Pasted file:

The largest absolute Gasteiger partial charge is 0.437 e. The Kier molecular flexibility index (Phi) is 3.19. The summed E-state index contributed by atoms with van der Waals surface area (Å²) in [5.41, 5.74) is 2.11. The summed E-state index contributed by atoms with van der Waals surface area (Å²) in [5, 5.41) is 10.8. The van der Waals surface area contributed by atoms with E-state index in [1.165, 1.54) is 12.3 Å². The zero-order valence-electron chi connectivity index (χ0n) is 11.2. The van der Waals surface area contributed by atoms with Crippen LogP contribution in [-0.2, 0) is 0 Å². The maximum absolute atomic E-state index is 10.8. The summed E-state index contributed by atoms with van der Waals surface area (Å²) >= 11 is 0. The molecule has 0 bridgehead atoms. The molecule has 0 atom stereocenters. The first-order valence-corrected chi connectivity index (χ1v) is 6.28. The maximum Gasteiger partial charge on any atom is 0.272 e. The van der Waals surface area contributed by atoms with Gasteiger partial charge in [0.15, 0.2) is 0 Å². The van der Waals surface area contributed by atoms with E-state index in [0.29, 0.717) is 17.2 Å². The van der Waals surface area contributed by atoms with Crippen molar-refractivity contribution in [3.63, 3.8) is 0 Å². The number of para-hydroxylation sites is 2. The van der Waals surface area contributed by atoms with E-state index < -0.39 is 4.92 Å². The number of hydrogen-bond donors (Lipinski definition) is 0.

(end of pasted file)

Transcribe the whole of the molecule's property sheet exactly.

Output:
The largest absolute Gasteiger partial charge is 0.437 e. The Kier molecular flexibility index (Phi) is 3.19. The summed E-state index contributed by atoms with van der Waals surface area (Å²) in [5.41, 5.74) is 2.11. The summed E-state index contributed by atoms with van der Waals surface area (Å²) in [5, 5.41) is 10.8. The van der Waals surface area contributed by atoms with E-state index in [1.165, 1.54) is 12.3 Å². The zero-order valence-electron chi connectivity index (χ0n) is 11.2. The van der Waals surface area contributed by atoms with Crippen LogP contribution in [-0.2, 0) is 0 Å². The maximum absolute atomic E-state index is 10.8. The summed E-state index contributed by atoms with van der Waals surface area (Å²) >= 11 is 0. The molecule has 0 bridgehead atoms. The molecule has 0 atom stereocenters. The first-order valence-corrected chi connectivity index (χ1v) is 6.28. The maximum Gasteiger partial charge on any atom is 0.272 e. The van der Waals surface area contributed by atoms with Gasteiger partial charge in [0.15, 0.2) is 0 Å². The van der Waals surface area contributed by atoms with E-state index in [0.29, 0.717) is 17.2 Å². The van der Waals surface area contributed by atoms with Crippen molar-refractivity contribution in [3.63, 3.8) is 0 Å². The number of para-hydroxylation sites is 2. The van der Waals surface area contributed by atoms with E-state index < -0.39 is 4.92 Å². The number of hydrogen-bond donors (Lipinski definition) is 0.